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Blank Realm
Illegals In Heaven David Bennun , September 7th, 2015 10:24

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I knew nothing about Blank Realm before I shunted their disc into the CD tray and pressed play. Forty-odd minutes later, I know that they do nothing I haven't heard before, but I find them novel and invigorating and want to keep on listening.

I've since discovered they're from Brisbane, Australia (rather than any other Brisbane you may know of; I expect America has a couple), they're a four-piece, three of whom are siblings, and although this isn't their first album, it is the first thing they've done in a studio.

You'd think it was recorded in their front room. I like that about it too. Not that there's any particular virtue in making the least of your resources. Just that the studio has robbed it of none of its claustrophobic, tumbledown immediacy. It's a short, strange trip of a garage-psych album, deceptively raw-fingered, possessed of unexpected subtleties, brimming with that heady, knowing other-worldliness you used to get from Black Lips. There are bits that sound like Mazzy Star, and bits that sound like the Bunnymen. Bits that are reminiscent of New Wave. Bits that are Power Pop. It's like devouring a bagful of dolly mixture made with tin foil and psilocybin.

What it also has is songs. Cracking ones. If it were simply a whirligig of noise, ideas and moods, that would be fun enough, and that's certainly the most I would have expected when the hectic opener 'No Views' catapulted itself into the fray. But this lot can write a bit - or construct, at any rate; I don't know their process and don't much care. I'm just jollied along by the results.

Beneath the urgency, the caterwauling, the surges and the collisions, there are tunes - so well disguised by the drawling, often atonal vocals, that you approximate rather than discern them - and intriguing lyrical phrases that drift through your brainpan, lodge in dusty corners and sidle out later to crawl unbidden across your consciousness. I'm not saying, for instance, that the slumberous, spooky 'Dream Date' is intended to be as sinister as it feels - it might just be an embellished doodle - but it really is creepy as hell. This, of course, is a splendid thing. Likewise, 'Gold' (the Mazzy Star-ish one, although it's just as close to 'Cowboy Junkies') is genuinely haunting, in that you feel its presence when it's no longer there.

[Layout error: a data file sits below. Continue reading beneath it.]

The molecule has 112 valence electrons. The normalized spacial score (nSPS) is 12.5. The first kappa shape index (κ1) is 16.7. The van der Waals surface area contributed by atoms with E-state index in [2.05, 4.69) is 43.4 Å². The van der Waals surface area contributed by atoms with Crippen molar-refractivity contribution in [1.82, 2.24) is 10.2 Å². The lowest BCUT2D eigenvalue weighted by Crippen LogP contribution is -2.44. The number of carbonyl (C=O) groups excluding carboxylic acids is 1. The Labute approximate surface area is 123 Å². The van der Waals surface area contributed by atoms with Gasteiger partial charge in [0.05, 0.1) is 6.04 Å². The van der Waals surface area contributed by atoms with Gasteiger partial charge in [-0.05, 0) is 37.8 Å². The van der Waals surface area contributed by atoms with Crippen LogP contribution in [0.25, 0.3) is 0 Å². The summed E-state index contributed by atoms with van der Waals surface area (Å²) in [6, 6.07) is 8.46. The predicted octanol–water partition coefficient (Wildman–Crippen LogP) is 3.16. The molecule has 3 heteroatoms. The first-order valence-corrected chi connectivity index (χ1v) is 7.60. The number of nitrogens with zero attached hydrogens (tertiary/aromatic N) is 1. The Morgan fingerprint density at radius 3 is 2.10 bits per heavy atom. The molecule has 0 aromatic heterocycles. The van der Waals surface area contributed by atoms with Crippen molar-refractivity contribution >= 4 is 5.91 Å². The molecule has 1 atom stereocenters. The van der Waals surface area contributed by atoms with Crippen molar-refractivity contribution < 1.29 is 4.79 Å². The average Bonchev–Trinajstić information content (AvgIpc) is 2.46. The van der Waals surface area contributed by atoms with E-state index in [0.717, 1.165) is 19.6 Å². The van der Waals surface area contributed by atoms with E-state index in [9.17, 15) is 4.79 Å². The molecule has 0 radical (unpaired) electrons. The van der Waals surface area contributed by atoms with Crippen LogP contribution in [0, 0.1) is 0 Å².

Even the title seems right. It's an album that's clambered over barbed wire to reach an exalted domain where it's not supposed to be. I don't know quite why I like it so much more than all the current things it resembles, but that's the nature of being taken with something, and taken with it I am.

me
Sep 7, 2015 11:01am

This is pretty half-arsed by high standards of The Quietus.

The band have had several albums, the last two reviewed in The Guardian for christ sakes so hardly an unknown act.
It would have been interesting to read a review from someone at least slightly familiar with their previous work as their development from trashy experimental act to refined Flying Nun-popstars has been one of the more interesting band arcs of recent years.

The only thing I get from this is the fear that one of thair songs may sound like the fucking Cowboy Junkies

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No Souvenirs
Sep 7, 2015 11:39am

I agree it could have been nice to read a review from someone a bit more familiar with the band, but I like reading the impressions of someone just hearing it for the first time. I downloaded this when it leaked (I will buy it!) and it's totally gotten under my skin, has the potential to become a modern classic even, and I almost never say that about anything!

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Queen Jane Approx
Sep 8, 2015 2:40am

Nice review, but I disagree that there is nothing original on this album. Yes, they sound at different points like many different, revered acts from the record collector lore, but having followed them since their record on Not Not Fun, I can say this bands take on classic rock tropes is totally unique.

I would say they are like a modern Guided by Voices, pillaging the halls of the Rock and Roll Hall of Fame and reanimating what was museumified. Stealing from unfashionable sources like the Who or XTC. Never sacrificing fidelity for feeling. (I know this is their first studio album apparently, but it doesn't really sound like it).

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